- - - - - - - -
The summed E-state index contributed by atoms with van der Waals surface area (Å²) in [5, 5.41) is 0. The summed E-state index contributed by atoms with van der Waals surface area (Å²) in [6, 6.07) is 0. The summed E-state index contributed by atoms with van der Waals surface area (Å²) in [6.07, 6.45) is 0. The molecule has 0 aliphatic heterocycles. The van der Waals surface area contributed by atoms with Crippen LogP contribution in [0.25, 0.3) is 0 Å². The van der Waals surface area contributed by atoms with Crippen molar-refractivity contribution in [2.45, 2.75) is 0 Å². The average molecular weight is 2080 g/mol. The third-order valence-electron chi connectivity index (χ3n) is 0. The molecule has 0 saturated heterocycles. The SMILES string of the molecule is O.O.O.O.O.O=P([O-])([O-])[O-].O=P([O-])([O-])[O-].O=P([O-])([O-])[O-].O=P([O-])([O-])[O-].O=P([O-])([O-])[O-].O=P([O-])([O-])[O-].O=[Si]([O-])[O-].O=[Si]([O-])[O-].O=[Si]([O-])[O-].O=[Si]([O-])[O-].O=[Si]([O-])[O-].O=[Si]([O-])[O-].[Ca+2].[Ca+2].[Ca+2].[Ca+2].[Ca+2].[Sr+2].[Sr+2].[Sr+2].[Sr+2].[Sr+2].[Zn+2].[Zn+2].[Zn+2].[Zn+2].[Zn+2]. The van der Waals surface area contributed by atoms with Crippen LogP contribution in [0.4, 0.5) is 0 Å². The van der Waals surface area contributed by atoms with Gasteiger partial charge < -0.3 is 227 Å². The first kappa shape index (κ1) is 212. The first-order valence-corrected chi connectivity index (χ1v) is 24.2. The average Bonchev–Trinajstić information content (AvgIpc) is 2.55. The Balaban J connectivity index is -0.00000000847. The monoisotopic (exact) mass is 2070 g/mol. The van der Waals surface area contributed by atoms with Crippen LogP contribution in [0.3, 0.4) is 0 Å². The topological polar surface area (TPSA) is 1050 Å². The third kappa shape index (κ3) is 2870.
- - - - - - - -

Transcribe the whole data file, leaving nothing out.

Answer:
The summed E-state index contributed by atoms with van der Waals surface area (Å²) in [5, 5.41) is 0. The summed E-state index contributed by atoms with van der Waals surface area (Å²) in [6, 6.07) is 0. The summed E-state index contributed by atoms with van der Waals surface area (Å²) in [6.07, 6.45) is 0. The molecule has 0 aliphatic heterocycles. The van der Waals surface area contributed by atoms with Crippen LogP contribution in [0.25, 0.3) is 0 Å². The van der Waals surface area contributed by atoms with Crippen molar-refractivity contribution in [2.45, 2.75) is 0 Å². The average molecular weight is 2080 g/mol. The third-order valence-electron chi connectivity index (χ3n) is 0. The molecule has 0 saturated heterocycles. The SMILES string of the molecule is O.O.O.O.O.O=P([O-])([O-])[O-].O=P([O-])([O-])[O-].O=P([O-])([O-])[O-].O=P([O-])([O-])[O-].O=P([O-])([O-])[O-].O=P([O-])([O-])[O-].O=[Si]([O-])[O-].O=[Si]([O-])[O-].O=[Si]([O-])[O-].O=[Si]([O-])[O-].O=[Si]([O-])[O-].O=[Si]([O-])[O-].[Ca+2].[Ca+2].[Ca+2].[Ca+2].[Ca+2].[Sr+2].[Sr+2].[Sr+2].[Sr+2].[Sr+2].[Zn+2].[Zn+2].[Zn+2].[Zn+2].[Zn+2]. The van der Waals surface area contributed by atoms with Crippen LogP contribution in [0.4, 0.5) is 0 Å². The van der Waals surface area contributed by atoms with Gasteiger partial charge < -0.3 is 227 Å². The first kappa shape index (κ1) is 212. The first-order valence-corrected chi connectivity index (χ1v) is 24.2. The average Bonchev–Trinajstić information content (AvgIpc) is 2.55. The Balaban J connectivity index is -0.00000000847. The monoisotopic (exact) mass is 2070 g/mol. The van der Waals surface area contributed by atoms with Crippen LogP contribution in [0.3, 0.4) is 0 Å². The topological polar surface area (TPSA) is 1050 Å². The third kappa shape index (κ3) is 2870.